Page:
1. Kahn RA, Conn GL, Pavlath GK, Corbett AH. Use of a Grant Writing Class in Training PhD Students. Traffic (Copenhagen, Denmark). 2016;17(7):803-14. Epub 2016/04/12. doi: 10.1111/tra.12398. PubMed PMID: 27061800.

Anita H. Corbett, PhD 

Derrick J. Morton, PhD

June 28

1:30-3pm

A Career Development Resource for Postdoctoral Scientists and Mentors

Since 2018, UT Health’s SABER*IRACDA Library has offered highly detailed answers to postdoctoral scientists’ frequently-asked-questions [FAQs] by assembling documents describing best practices for applying for academic jobs, to improve teaching skills, and lessons learned about a successful life in academia. We encourage other active mentors at IRACDA sites to improve their outreach to postdoctoral mentees by gathering field-specific career planning documents in a similar online platform. We showcase the SABER*IRACDA Scholars Library created by UT Health’s Office of Postdoctoral Affairs to illustrate the numerous advantages of an online platform to provide your busy postdocs the advice and information they need to further career development. Advantages for mentees (Scholars) include on-demand 24/7 access to career advice, best practices, and career planning materials. Advantages for mentors include greater efficiency in disseminating information about future career options, resulting in greater postdoc self-preparation.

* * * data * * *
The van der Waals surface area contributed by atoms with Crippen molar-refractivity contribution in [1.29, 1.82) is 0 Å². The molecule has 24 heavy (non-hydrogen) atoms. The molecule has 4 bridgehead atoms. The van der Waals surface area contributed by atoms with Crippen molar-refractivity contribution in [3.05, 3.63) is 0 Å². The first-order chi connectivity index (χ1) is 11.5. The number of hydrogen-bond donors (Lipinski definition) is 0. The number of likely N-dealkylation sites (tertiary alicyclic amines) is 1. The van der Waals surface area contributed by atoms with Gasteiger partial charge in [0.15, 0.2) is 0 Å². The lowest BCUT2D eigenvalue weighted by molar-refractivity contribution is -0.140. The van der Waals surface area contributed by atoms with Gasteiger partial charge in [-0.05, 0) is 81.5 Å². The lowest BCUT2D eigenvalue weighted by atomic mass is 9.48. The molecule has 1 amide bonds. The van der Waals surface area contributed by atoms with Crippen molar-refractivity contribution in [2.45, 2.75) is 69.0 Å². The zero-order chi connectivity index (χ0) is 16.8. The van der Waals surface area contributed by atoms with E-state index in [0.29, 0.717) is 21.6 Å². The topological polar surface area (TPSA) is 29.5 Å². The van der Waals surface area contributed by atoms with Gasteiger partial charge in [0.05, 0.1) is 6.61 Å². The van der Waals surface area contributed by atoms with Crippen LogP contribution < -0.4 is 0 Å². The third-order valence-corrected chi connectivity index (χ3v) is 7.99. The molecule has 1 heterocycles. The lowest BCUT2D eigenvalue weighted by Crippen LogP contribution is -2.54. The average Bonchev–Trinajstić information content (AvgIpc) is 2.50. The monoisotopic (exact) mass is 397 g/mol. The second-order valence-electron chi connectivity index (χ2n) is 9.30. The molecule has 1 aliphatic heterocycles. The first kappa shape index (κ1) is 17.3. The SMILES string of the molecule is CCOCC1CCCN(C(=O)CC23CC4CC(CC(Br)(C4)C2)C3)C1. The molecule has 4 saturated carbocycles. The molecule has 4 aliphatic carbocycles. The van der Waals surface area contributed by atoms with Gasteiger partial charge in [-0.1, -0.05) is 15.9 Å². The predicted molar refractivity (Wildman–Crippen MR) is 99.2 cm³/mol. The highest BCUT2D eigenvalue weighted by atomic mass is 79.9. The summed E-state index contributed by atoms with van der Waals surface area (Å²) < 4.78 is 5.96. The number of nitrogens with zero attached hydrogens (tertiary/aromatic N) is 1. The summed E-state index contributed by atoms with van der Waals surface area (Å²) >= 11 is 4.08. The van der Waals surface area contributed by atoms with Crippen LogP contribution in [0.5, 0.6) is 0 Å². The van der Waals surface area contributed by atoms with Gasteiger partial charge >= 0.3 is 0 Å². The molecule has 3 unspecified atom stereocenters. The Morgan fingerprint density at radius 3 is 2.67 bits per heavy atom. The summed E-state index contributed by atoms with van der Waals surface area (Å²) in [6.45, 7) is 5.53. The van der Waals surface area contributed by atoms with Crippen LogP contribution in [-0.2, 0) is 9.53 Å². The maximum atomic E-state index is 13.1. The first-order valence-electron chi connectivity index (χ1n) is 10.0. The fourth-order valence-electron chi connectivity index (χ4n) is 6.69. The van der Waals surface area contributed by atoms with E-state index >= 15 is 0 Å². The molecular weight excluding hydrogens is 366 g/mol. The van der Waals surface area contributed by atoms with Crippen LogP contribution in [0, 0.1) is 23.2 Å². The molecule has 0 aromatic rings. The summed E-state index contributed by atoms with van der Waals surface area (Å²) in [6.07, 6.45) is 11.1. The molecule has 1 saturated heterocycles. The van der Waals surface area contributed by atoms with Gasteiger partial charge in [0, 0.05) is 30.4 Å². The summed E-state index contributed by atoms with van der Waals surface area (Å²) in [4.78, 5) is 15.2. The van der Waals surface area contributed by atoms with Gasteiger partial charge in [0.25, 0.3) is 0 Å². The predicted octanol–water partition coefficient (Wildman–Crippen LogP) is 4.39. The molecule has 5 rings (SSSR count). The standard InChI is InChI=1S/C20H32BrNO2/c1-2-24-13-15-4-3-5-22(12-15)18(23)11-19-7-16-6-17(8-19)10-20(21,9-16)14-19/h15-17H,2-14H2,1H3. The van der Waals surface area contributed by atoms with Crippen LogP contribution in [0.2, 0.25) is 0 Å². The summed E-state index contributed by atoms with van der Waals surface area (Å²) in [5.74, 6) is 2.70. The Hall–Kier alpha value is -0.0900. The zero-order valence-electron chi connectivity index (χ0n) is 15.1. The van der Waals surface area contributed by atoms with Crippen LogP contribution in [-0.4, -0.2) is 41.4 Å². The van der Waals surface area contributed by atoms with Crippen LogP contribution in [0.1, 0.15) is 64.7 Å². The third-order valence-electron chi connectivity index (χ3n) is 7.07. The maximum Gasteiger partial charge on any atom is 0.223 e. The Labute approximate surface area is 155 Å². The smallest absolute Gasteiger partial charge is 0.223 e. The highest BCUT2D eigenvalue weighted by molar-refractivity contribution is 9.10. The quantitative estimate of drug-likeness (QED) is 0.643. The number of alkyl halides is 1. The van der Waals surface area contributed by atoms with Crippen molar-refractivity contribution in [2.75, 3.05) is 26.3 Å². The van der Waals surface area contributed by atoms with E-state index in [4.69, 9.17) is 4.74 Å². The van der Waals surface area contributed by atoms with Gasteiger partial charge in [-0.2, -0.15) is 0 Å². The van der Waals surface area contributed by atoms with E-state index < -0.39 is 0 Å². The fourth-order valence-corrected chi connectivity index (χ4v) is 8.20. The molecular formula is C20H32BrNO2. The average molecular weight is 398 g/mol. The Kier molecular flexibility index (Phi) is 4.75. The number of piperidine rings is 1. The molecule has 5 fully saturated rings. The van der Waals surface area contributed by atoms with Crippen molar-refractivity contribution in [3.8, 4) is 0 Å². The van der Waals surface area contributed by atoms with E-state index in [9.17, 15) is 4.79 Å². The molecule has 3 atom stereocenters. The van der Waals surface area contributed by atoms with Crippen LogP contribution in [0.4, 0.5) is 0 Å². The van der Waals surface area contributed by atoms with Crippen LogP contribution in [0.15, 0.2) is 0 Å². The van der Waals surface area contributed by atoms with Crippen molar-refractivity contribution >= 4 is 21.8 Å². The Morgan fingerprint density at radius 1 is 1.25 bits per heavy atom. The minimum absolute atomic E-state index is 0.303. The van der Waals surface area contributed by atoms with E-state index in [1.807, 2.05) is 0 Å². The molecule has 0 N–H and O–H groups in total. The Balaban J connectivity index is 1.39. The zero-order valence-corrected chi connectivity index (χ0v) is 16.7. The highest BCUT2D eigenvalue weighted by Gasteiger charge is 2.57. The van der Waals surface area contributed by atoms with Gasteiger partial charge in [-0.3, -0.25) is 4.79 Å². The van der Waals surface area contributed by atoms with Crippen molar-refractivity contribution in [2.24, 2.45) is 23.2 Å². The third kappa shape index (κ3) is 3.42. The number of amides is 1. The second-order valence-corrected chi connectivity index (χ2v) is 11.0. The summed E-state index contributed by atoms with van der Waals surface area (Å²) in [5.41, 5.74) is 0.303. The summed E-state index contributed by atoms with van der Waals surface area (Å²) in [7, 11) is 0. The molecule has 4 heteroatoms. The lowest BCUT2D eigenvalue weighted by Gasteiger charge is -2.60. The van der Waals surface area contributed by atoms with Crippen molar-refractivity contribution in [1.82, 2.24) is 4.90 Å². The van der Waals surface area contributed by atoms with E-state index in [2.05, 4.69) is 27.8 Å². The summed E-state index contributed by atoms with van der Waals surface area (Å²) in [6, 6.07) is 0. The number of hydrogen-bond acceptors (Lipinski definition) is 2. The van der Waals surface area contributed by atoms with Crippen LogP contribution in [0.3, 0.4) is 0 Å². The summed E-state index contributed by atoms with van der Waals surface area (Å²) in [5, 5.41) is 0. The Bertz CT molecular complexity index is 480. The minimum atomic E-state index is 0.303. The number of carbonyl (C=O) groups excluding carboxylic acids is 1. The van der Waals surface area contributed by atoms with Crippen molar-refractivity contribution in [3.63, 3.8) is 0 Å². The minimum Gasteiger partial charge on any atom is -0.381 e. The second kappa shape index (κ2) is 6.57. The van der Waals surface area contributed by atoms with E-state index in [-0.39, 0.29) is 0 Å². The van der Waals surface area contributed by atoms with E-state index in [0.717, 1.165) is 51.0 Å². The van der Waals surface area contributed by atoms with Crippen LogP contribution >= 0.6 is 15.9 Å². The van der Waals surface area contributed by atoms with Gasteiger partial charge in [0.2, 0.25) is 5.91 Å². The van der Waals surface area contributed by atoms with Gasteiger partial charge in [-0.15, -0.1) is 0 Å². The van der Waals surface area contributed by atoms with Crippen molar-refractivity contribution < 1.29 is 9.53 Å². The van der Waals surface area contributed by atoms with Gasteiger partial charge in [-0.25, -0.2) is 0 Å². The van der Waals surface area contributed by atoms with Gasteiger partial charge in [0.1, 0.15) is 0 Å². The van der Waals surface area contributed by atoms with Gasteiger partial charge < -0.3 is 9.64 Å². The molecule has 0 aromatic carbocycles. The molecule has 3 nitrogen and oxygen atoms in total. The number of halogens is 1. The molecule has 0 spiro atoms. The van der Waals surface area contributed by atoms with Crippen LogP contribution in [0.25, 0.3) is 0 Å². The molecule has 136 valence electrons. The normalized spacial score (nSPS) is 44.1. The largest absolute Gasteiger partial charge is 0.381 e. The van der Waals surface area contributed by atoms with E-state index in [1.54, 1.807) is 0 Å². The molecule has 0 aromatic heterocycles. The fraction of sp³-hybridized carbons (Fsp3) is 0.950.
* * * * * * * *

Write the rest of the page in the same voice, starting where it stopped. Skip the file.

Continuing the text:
John Gomez, Ph.D.

James Lechleiter, Ph.D.   

Babatunde Oyajobi, Ph.D.

June 28

1PM-1:30PM  

Creating Connections: An Introduction to the Alda Method® The Alda Center’s Creating Connections program is a two-hour live, online workshop designed to help scientists and researchers learn to engage and inspire diverse audiences through effective communication, with a particular focus on virtual interactions. Participants will learn how to balance being prepared with responding at the moment to address questions. The program emphasizes universal communication strategies, including avoiding jargon, and technical skills for creating engagement online, including camera angles and sound levels. Alan Alda Center for Communicating Science

June 29

1PM-3PM